Janesville26.3°

Officer hammers drunken drivers

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Ted Sullivan
March 29, 2009
— When it comes to drunken drivers, officer Shawn Welte is king of the streets.

The Janesville police officer hits the beat with vigor on third shift, sniffing out drunks, tailing them relentlessly and handing them his bust card.


“I’m very aggressive,” Welte said. “I don’t give breaks either.”


Welte made 46 drunken-driving arrests in 2008, tops in the city. He accounted for 10 percent of the police department’s drunken-driving tickets. The department recently honored him for his effort.


“He’s definitely our DUI enforcement guy.” Sgt. Craig Klementz said. “He’s out there hounding every night.”


A warning to intoxicated drivers: Beware of this DUI hunter.


Welte has been with the police department for 11 years, and he’s been assigned to third shift most of his career. His drunken-driving arrests typically happen between 11 p.m. and 4 a.m.


He has seen a lot of action downtown and along Milton Avenue, but he patrols aggressively in all parts of the city.


“I don’t sit still,” Welte said. “I drive all over the place.”


He once found a 62-year-old woman passed out behind the wheel on Riverside Drive and Center Avenue. The car was running and the headlights were on.


“I asked her, ‘Do you know where you are?’” Welte said.


“She said, ‘Brodhead.’”


Another time he responded to a complaint of an intoxicated driver in a pickup truck at Burger King on Center Avenue.


A witness told Welte the driver was inside the restaurant. Meanwhile, a second guy was inside the truck, grinding the gears and trying to drive away.


Welte busted them both.


“I had two in the same vehicle,” he said.


Welte has no secret to his high number of drunken-driving arrests. He enjoys traffic stops. And he keeps an eye out for traffic violations.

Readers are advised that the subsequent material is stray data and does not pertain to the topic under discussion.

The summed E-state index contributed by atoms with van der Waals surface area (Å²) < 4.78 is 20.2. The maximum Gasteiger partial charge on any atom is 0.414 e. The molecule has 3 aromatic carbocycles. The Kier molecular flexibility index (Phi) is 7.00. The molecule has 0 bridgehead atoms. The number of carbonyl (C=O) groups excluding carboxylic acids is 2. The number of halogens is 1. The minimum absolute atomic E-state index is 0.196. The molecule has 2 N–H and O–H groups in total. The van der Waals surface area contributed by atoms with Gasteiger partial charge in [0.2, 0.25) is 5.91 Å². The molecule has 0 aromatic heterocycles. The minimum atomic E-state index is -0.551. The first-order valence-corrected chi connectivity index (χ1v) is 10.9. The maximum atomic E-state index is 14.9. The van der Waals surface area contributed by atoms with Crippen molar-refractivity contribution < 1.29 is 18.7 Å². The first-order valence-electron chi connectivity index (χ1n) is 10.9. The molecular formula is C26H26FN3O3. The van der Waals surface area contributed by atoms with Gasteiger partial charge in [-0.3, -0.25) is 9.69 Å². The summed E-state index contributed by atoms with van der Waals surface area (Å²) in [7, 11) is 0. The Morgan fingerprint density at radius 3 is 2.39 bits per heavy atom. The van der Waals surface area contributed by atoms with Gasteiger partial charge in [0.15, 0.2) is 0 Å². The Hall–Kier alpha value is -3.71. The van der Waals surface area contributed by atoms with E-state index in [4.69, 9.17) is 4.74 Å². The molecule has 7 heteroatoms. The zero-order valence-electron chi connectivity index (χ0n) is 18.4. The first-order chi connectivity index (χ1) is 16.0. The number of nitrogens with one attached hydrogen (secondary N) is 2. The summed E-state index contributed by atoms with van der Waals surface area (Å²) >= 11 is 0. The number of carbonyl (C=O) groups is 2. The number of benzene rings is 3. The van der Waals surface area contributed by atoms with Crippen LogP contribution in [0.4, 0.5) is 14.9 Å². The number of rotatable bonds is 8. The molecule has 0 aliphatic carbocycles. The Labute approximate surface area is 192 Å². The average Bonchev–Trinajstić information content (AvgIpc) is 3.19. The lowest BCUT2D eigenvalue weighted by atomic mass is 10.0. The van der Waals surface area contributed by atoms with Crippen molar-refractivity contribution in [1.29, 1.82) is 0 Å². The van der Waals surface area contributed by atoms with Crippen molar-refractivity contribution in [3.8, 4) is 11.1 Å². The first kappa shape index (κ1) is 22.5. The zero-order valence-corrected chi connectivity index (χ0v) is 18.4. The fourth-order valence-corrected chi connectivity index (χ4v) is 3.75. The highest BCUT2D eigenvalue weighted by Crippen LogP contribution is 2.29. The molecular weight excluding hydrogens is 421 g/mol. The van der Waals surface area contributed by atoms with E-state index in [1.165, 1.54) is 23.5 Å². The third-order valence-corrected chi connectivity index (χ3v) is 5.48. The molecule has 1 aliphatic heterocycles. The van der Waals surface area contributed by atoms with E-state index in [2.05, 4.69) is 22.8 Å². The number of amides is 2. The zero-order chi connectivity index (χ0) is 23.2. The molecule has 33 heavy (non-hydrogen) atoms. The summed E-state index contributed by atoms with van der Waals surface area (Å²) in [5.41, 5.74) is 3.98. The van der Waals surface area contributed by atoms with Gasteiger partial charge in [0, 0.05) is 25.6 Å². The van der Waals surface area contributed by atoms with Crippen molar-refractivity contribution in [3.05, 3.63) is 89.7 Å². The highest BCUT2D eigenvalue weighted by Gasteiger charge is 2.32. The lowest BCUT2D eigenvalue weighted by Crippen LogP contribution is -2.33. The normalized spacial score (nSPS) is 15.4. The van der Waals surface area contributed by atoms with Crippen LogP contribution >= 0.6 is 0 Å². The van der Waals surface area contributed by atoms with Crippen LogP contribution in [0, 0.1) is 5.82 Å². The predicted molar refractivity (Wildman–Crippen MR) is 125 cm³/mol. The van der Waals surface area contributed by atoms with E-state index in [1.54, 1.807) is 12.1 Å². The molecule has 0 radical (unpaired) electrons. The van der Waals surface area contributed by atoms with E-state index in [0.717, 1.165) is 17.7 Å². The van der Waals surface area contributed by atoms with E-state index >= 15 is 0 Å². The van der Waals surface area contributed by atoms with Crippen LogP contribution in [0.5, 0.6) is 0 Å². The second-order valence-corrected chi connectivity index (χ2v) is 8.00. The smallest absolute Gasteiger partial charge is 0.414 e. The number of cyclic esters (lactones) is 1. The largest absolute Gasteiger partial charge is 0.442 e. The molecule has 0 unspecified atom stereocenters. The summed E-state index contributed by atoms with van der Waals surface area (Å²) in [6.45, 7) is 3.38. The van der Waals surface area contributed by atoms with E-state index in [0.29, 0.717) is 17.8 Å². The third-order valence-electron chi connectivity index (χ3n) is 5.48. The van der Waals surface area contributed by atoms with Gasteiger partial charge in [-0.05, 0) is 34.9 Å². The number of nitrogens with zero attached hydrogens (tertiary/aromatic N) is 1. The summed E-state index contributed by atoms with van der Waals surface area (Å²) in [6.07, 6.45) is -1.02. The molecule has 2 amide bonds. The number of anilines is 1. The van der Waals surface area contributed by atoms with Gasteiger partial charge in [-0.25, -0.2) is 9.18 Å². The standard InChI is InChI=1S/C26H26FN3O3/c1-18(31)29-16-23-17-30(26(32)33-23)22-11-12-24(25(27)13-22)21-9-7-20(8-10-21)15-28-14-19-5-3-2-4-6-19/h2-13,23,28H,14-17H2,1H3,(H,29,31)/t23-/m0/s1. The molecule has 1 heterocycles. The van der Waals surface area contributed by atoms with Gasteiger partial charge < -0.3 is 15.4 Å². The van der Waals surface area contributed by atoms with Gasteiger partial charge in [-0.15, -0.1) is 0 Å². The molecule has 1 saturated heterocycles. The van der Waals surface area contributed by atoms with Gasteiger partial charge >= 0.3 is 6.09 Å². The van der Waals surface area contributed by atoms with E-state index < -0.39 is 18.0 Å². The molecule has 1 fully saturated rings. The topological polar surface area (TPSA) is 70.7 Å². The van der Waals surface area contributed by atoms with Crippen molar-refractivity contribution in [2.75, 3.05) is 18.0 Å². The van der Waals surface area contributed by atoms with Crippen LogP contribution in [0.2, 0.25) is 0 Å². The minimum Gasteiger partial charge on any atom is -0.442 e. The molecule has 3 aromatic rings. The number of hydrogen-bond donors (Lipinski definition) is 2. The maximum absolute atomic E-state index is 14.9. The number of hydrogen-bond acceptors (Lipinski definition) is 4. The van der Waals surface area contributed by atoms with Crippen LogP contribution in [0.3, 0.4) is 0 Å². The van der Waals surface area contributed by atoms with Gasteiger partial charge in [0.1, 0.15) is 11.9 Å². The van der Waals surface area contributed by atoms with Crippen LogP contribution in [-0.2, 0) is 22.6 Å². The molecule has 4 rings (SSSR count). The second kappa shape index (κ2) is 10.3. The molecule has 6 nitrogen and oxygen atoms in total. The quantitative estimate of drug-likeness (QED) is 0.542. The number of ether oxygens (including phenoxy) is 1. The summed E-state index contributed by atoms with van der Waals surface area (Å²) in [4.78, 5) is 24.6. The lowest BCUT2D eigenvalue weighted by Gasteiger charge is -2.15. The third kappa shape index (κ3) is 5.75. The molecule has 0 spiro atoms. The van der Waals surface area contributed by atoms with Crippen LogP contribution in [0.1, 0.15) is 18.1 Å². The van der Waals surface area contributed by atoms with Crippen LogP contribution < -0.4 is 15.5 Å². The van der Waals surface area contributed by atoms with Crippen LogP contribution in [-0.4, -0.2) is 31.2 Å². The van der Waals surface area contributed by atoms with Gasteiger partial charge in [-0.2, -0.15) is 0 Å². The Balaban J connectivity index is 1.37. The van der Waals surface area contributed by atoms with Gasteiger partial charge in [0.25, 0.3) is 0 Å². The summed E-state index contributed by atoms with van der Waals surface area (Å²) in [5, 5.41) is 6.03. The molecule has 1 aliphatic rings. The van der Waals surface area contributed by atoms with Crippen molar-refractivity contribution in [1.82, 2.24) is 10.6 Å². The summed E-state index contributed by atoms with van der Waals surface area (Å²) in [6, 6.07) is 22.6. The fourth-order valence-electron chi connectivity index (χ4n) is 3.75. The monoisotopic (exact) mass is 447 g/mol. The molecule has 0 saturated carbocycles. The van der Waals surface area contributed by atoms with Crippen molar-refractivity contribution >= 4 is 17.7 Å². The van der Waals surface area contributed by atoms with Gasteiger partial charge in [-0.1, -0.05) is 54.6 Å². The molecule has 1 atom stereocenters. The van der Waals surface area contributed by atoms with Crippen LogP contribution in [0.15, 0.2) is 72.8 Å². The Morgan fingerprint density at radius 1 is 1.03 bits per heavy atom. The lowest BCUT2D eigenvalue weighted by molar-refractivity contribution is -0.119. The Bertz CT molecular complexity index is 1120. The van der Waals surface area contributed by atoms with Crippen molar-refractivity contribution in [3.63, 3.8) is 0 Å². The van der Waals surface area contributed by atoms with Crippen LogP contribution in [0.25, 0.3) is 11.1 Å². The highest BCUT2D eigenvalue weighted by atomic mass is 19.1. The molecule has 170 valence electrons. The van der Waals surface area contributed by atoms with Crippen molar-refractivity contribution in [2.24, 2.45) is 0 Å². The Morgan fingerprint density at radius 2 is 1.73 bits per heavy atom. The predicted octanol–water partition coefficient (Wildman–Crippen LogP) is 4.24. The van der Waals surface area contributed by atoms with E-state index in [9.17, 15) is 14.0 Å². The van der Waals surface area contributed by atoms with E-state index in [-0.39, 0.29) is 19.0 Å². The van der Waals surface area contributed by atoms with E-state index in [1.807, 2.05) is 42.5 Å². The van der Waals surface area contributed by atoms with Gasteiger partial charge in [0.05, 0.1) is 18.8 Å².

“It’s being at the right place at the right time for me, and the wrong place at the wrong time for the person I’m stopping,” Welte said.


He also is motivated to keep the streets safe. He has seen too many alcohol-related crashes.


“I don’t want to see anybody get hurt,” Welte said. “I’ve been at the scenes of drunk-driving accidents … I don’t want that to be my family.”


When he makes stops, intoxicated drivers always tell him they’ve had two. One time a guy admitted to having a 12 pack.


“No one ever says one. No one ever says three. Everyone always says a couple,” Welte said.


And people always beg for mercy, but Welte isn’t hearing it.


“I don’t have a lot of sympathy for people that tell me they’re going to lose their job or they’re going to get divorced,” he said. “It sounds coldhearted, but until a society as a whole makes themselves accountable, things are only going to get worse.”


Welte hopes to continue as the department’s leader in drunken-driving arrests.


“Frankly, I don’t know if anyone thinks they can even come close,” Klementz said. “We’re really happy with the work he does.”



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